Mary Landrieu’s Keystone “Hail Mary” Is Destined to Fall Short

Senate Democrats refused to take a vote on the Keystone XL pipeline when it “only” meant high-paying American jobs, a secure energy source, and a negligible impact on carbon emissions. But now that it may help Democratic Senator Mary Landrieu’s reelection chances they are suddenly rethinking that decision.

At this point Election Day seems like a lifetime ago. But the transition from election politicking to policy strategizing was necessarily going to be quick, the product of having much to do and little time to do it in.
Nevertheless, the makeup of the Senate is not yet decided. In Louisiana, which has a “jungle” primary with a 50 percent threshold for victory, Democrat Mary Landrieu got 42 percent of the vote, Republican Bill Cassidy got 41 percent of the vote, and another Republican, Rob Maness, took 14 percent. Landrieu and Cassidy will now square off in a head-to-head runoff in just over three weeks from now.

As of this moment, things don’t look good for Landrieu. A new internal poll shows that Cassidy has a 56 percent to 40 percent lead over the Democratic incumbent – a massive gap that Landrieu has little time and few resources to close.

That doesn’t mean that Democrats don’t have some tricks up their sleeve. Rather than buy expensive television time, or engage a ground game to reach out to voters, her Senate colleagues are working to give her some free press on an issue important to her state. Kathleen Hunter and Jim Snyder report for Bloomberg:

Senate Democrats are looking at taking a vote in the lame-duck session starting today to force approval of TransCanada Corp. (TRP)’s Keystone XL pipeline, in an effort to bolster Louisiana Democrat Mary Landrieu’s re-election chances, a party aide said.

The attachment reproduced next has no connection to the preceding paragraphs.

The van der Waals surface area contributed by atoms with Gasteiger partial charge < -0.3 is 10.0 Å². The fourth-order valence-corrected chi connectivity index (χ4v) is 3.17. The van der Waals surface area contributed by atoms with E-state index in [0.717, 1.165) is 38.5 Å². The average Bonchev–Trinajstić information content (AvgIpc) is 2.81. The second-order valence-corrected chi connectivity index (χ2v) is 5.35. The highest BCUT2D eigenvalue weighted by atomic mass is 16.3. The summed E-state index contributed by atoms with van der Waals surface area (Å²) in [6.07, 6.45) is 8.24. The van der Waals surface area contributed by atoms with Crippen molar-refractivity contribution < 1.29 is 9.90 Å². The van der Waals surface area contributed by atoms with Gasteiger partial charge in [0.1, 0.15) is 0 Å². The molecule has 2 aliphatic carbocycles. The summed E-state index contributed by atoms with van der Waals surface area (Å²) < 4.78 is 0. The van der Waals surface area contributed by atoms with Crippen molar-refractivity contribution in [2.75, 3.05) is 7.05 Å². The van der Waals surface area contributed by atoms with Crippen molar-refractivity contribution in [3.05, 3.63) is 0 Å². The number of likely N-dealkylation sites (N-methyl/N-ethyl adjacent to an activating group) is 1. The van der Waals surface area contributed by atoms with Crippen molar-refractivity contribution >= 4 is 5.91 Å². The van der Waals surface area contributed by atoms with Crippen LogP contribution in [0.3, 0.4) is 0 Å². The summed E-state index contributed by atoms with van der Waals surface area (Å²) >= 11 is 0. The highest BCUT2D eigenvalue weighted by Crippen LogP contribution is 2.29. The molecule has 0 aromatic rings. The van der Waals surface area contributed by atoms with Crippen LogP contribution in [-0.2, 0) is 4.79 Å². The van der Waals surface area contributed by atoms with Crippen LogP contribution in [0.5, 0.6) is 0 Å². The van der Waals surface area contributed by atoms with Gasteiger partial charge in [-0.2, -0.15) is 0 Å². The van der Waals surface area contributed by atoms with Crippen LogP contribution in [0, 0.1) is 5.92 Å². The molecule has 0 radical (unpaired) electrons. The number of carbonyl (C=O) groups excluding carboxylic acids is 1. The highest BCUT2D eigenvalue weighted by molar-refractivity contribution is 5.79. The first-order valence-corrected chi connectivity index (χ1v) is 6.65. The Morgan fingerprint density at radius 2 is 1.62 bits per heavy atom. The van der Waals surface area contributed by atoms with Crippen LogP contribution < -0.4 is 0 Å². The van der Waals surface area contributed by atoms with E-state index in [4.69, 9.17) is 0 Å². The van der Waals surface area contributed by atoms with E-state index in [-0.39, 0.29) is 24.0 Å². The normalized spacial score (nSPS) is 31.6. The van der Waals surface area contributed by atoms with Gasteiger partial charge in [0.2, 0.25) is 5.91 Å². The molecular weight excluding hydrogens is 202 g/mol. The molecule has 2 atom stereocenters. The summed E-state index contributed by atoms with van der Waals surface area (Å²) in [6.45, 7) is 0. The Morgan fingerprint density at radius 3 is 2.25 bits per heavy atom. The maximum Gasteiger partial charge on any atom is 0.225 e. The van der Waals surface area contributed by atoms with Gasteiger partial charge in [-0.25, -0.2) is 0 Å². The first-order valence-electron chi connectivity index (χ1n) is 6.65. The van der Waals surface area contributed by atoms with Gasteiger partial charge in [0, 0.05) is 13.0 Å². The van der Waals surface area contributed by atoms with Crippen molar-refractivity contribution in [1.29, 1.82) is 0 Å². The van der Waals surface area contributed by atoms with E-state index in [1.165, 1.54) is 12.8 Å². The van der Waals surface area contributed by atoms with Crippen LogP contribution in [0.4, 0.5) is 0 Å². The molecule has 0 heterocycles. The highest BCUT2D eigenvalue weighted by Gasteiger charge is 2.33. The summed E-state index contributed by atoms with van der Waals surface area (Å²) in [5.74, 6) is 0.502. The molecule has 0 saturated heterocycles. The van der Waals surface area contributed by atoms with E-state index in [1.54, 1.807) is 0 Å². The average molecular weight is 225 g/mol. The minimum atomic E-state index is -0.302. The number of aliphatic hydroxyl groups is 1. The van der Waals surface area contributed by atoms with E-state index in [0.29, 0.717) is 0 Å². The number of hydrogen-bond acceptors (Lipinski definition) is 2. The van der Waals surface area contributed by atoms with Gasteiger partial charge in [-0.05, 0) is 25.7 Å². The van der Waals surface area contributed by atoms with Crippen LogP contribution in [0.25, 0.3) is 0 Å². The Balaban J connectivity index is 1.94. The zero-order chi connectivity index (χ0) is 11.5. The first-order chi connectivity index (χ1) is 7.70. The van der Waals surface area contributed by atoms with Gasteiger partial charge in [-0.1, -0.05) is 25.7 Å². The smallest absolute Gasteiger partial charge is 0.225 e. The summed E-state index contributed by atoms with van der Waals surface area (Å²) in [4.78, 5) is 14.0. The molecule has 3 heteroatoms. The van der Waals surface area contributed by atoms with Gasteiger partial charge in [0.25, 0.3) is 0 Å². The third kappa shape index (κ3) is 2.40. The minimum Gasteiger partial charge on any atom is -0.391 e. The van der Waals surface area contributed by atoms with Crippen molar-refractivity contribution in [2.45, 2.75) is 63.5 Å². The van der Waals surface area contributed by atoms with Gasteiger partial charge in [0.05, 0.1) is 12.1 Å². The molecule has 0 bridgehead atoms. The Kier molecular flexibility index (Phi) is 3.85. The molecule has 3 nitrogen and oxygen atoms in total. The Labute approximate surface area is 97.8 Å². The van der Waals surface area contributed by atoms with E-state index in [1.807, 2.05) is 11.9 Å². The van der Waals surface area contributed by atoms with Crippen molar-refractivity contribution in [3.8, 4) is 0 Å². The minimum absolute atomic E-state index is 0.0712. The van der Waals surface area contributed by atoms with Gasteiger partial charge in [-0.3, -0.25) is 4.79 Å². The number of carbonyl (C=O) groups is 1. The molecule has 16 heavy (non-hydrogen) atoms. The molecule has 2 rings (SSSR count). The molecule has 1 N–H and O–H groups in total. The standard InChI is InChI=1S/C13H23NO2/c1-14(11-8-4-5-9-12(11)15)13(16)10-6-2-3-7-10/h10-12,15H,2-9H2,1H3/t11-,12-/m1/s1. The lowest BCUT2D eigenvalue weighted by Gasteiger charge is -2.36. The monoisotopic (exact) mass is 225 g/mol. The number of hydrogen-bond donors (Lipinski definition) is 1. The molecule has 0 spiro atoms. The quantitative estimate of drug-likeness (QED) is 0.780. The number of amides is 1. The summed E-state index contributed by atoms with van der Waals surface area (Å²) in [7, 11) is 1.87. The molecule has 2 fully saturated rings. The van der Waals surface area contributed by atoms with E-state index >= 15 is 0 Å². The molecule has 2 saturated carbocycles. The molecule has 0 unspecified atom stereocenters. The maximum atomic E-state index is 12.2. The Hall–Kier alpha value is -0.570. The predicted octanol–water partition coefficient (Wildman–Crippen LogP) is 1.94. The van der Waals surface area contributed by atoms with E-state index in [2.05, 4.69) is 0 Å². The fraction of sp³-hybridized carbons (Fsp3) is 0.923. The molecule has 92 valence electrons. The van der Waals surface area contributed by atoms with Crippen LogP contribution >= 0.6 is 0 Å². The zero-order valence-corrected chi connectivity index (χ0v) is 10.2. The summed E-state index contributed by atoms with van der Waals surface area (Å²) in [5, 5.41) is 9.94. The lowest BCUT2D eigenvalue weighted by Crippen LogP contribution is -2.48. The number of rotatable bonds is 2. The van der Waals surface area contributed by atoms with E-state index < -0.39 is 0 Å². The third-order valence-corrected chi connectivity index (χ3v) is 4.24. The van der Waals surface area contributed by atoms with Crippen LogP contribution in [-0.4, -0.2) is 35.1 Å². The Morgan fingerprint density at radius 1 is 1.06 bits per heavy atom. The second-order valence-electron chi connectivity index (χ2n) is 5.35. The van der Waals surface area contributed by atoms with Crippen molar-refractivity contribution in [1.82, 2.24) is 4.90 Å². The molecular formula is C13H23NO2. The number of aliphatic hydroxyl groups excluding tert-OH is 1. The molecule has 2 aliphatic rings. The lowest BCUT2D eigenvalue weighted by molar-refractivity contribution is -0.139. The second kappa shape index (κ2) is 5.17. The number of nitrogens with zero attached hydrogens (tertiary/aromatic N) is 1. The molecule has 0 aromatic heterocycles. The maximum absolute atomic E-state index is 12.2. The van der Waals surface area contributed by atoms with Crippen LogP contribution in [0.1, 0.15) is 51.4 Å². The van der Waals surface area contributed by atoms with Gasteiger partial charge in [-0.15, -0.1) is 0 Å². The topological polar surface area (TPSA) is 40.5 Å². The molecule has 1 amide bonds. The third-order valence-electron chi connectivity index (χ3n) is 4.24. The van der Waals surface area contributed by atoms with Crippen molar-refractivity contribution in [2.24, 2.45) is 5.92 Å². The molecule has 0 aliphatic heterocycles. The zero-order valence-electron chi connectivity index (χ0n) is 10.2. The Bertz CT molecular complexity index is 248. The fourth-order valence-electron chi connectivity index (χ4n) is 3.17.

The purpose of the vote would be symbolic: To highlight Landrieu’s support for the pipeline and her influence on energy issues in Washington — a centerpiece of her campaign. A vote in favor of the pipeline may benefit Landrieu in her Dec. 6 runoff election, in which she faces Republican Representative Bill Cassidy.

Landrieu’s angle is clear: Large majorities of voters favor the Keystone XL pipeline project, and that is especially true in Louisiana, which has a large energy-producing sector. Perhaps more importantly, President Obama has been a loud opponent of the project, which adds to the allure given his dismal approval ratings in Louisiana. The more Landrieu can show she’s an independent voice capable of “beating” the president, the better her chances of reelection.

Of course, all of this is pure politics and it always has been for Landrieu. From 2006 to 2012 her PAC contributed nearly $400,000 to reelect some of the Senate’s most fervent opponents to domestic energy production. In 2011, Landrieu was not a sponsor of a bipartisan bill to require the Secretary of State to act on a permit for the Keystone XL pipeline. In 2012 Landrieu also refused to cosponsor bill to approve the project without presidential approval. Only in 2013, with her election chances slipping, did she sign onto a new bill as an original co-sponsor.

She then focused her reelection message on how “indispensable” she was to her home state because as chairwoman of the Energy and Natural Resources Committee she would “secure for Louisiana a significant and reliable string of revenue.”

Despite all that power she couldn’t stop President Obama’s new EPA standards because they “are out of her jurisdiction” and she couldn’t get a vote on the Keystone because she was blocked by party boss Harry Reid.

Amazingly, with the election now over and no incumbents to shield from tough votes other than Sen. Landrieu, Reid’s mind is now changing. The bill is good policy so hopefully it passes, it’s just sad that partisan politics had to be the thing to get it over the finish line.